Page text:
Born in 1942, in Guangdong, China, and later moving to Singapore in 1953 at the age of 12, Tan Choh Tee is one of Singapore’s most prominent second-generation artists, renowned for his Impressionist style of painting. Named as the “Matisse of the East” by Tatler (Singapore) magazine for his choice of style, the artist most often paints Singapore landscapes and still life. At the Nanyang Academy of Fine Art where he studied, the artist trained under the tutelage of pioneer first generation Singaporean artists including Cheong Soo Pieng, Georgette Chen, Liu Kang and Chen Wen Hsi. Tan delved into full time painting in 1976, painting old Singapore landscapes to immortalize their essence in the face of rapid urbanization. The artist also received the Ministry of Culture Special Award at the National Day Art Exhibition in 1976 and went on to win the highest Singaporean accolade, the Cultural Medallion, conferred by the Government of Singapore for excellence in the arts, in 2006.
Tan was born in China but immigrated to Singapore in 1953 when he was 12 years old. After arriving in Singapore, Tan helped out at his father’s jewellery shop in South Bridge Road. After five years of working in his father’s shop, Tan decided that he had no interest in the business and that he wanted to paint. In 1958, he enrolled himself into the Nanyang Academy of Fine Arts (NAFA) and studied under the Nanyang Style artists such as Cheong Soo Pieng, Georgette Chen, Liu Kang and Chen Wen Hsi.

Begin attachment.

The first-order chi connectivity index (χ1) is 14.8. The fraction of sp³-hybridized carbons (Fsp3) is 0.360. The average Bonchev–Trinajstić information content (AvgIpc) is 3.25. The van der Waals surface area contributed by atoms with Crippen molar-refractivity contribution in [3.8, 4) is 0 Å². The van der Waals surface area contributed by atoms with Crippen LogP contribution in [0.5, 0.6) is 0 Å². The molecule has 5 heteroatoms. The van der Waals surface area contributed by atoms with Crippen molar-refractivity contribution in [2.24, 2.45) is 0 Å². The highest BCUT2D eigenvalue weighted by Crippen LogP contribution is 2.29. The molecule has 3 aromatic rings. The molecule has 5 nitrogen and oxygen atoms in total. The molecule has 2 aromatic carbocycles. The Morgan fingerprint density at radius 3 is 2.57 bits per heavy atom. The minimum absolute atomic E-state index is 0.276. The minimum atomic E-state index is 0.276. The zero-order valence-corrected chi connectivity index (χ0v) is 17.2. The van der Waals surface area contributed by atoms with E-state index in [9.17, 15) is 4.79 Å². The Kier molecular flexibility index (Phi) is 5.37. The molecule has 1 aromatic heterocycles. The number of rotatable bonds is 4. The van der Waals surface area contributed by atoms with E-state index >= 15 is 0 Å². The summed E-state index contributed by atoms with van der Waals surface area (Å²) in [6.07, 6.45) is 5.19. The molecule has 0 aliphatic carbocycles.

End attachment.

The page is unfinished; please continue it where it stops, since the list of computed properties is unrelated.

In the early 1970s, Tan discovered that many parts of Chinatown were fast disappearing under the government’s redevelopment plans. Having grown up in the area since he was a teenager, Tan held a special regard for the landmark centre and felt an urgent need to capture the charm and uniqueness of the Chinatown he knew. Thus Tan went on a race against time and bulldozers, trying to put all the old and disappearing buildings and scenes on canvas before they vanished. Working relentlessly, he once managed to finish a painting in just two days.
During this period in time, Singapore’s art scene was entering a vibrant phase. There was an increase in the appreciation of the arts and art patronage. Having weighed the odds, Tan decided that it was time to paint full-time. Thus, in 1976, he resigned from his well-paid job as a book designer – a job which he had held for the last 13 years – to become a professional artist. Initially, Tan had to supplement his income by teaching art privately. However, despite the financial challenges, Tan pushed on doggedly in his new profession. Painting at a hectic pace, he created a large number of impressive works featuring picturesque scenes of ‘old’ Singapore. Chinatown, Trengganu Street, the back alleys of Jalan Besar, and the squatters in Geylang were just some of the many places depicted in his paintings. Through relentless perseverance and immense hard work, Tan’s reputation as a professional artist grew immensely.